Something happened last Friday morning, something that has been about 21 months in the making. My (now) ex-wife and I finally signed our divorce settlement, slapped down our red inky thumbprints upon our names, and received our divorce papers from the Chinese government. So I guess this might be the end of K-Sqared’s Ghost Bloggy Blog as my life can now officially begin again.
I’m not a prototypical consumer, but I am very accomplished when it comes to buying things I don’t need. I own a little Xiaomi universal IR blaster with which I can control the TV and air-conditioner in my room with my phone. I have at least 5 pairs of earphones, but only 1 pair of ears. I have a podcasting microphone, but I haven’t podcasted in years. I have a Raspberry Pi, and I don’t even like raspberries. Three mice are scampering around my various desks.
My current phone (which I’m satisfied with) is a Samsung Galaxy S9+. I bought it when it launched way-way back in March of 2018. Being that it’s now October 2018, I have no business looking at mobile phones, at least not with the intention to buy. I have no need for a new mobile phone. So why am I checking out the $1,440 Huawei Mate 20 Pro? Because I am a human geek from America, and the media trained me to seek out and consume technology, that’s why.
I probably won’t buy a new phone this year, probably. But I find it disturbing that I want to buy this phone. Tech news sites and podcasts prey upon the geek’s natural desire for cool, new technology. The media feeds us glorified press releases masquerading as news, custom-built to appeal to our appetite for gadgets. The media programmed me to seek out news and information so that when I see something shiny and awesome, I’m primed to buy it as soon as I can. My self-control is constantlybeing put to the test. Services like Amazon Prime which offer near-instant satisfaction would certainly endanger my bank account were I living in the US right now.
I’m about to disappear once more, but not like last time. This time will be different. This time I won’t be running for my life. This time, I’ll just get up on my trusty steed and ride off into the hills in Red Dead Redemption 2. I don’t remember ever feeling so much anticipation over a video game before. I’m sure that feeling has deeper implications about my current desire to vanish into the wilderness without a trace, but I’m not ready to write about that at present. As soon as my Taobao order arrives, I’ll to go to ground. My escape will get underway just in time for the US mid-term elections.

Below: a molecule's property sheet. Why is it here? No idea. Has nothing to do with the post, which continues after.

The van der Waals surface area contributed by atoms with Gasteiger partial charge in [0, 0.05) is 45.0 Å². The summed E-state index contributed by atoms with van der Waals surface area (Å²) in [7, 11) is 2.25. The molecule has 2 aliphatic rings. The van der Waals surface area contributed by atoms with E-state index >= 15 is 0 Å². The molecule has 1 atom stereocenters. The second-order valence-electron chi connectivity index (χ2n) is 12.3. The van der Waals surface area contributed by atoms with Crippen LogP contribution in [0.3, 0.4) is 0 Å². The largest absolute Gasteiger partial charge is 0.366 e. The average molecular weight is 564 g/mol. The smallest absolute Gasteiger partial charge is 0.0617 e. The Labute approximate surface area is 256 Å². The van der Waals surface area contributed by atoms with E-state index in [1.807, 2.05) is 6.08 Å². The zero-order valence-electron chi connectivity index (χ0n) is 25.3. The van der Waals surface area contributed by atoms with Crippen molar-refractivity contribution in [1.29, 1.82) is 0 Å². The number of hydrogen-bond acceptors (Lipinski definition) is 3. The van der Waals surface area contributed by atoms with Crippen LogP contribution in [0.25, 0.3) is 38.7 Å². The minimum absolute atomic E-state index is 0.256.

I’m always a little reluctant to talk about my observations and experiences here in China because I know just how trollish certain organizations of people can be when determined to undermine bad news or information that runs counter to their own narrative. I’ve just gotten used to saving it for my journal or internalizing it all together. Such is life here in China.
But I suppose I want to talk about my experience coaching high school basketball and how difficult it can be teaching Chinese high school kids to play together as a team. When I look at how most of these kids were raised, as an only child, often coddled by their grandparents, often without a strong father-figure or male role model, it’s no surprise when I see them get upset about missing a shot, making bad pass, or just turning the ball over because they lack some of the fundamental skills to execute basketball moves they’ve seen NBA players perform. Each of these boys wants to be the scorer, the playmaker, the hero on offense but doesn’t want or know how to work as part of a team. To a man and poor spelling aside, I think each of them believes there is an “I” in “team”.
Most of them struggle with the idea that they are not meant to be the superstar. They resist the idea that the play the coach wants them to run is a more effective, more consistent way to score than their own ideal of 1-on-5. Their preferred way invariably results in one of them launching a contested 19-foot prayer toward the hoop while their teammates stand around watching, frustrated that they aren’t the one with the chance at stardom.
A few of my players understand they need to work hard to improve their skills, and they stay after practice to work on something. But the majority of my team seem to believe they will only improve their game through the frustratingly inane 1-on-5 play I laugh at, then shout at them for. One of the best parts of coaching for me has been taking individual kids aside off the court and explaining to them their importance lies not in scoring points but in some other aspect of the game that they excel at.
This one boy who calls himself “Batman” looked a little depressed last Thursday night during our open-gym time because his team wasn’t getting him the ball so he could shoot more. He was so distraught that he didn’t want to play anymore that night. The next morning before first-period, I went to his classroom and had a short conversation with him in the hallway. I reminded him of the compliments I always give about his defense. He has become a hyperactive monster at the small forward position, disrupting opponents’ passing lanes, harassing and frustrating ball-handlers, grabbing rebounds, even blocking shots as he’s helping out. I told him any points he scores for our team are a bonus and that he should focus on his defensive play because that’s what the team needs most and what he does better than anyone else on the team.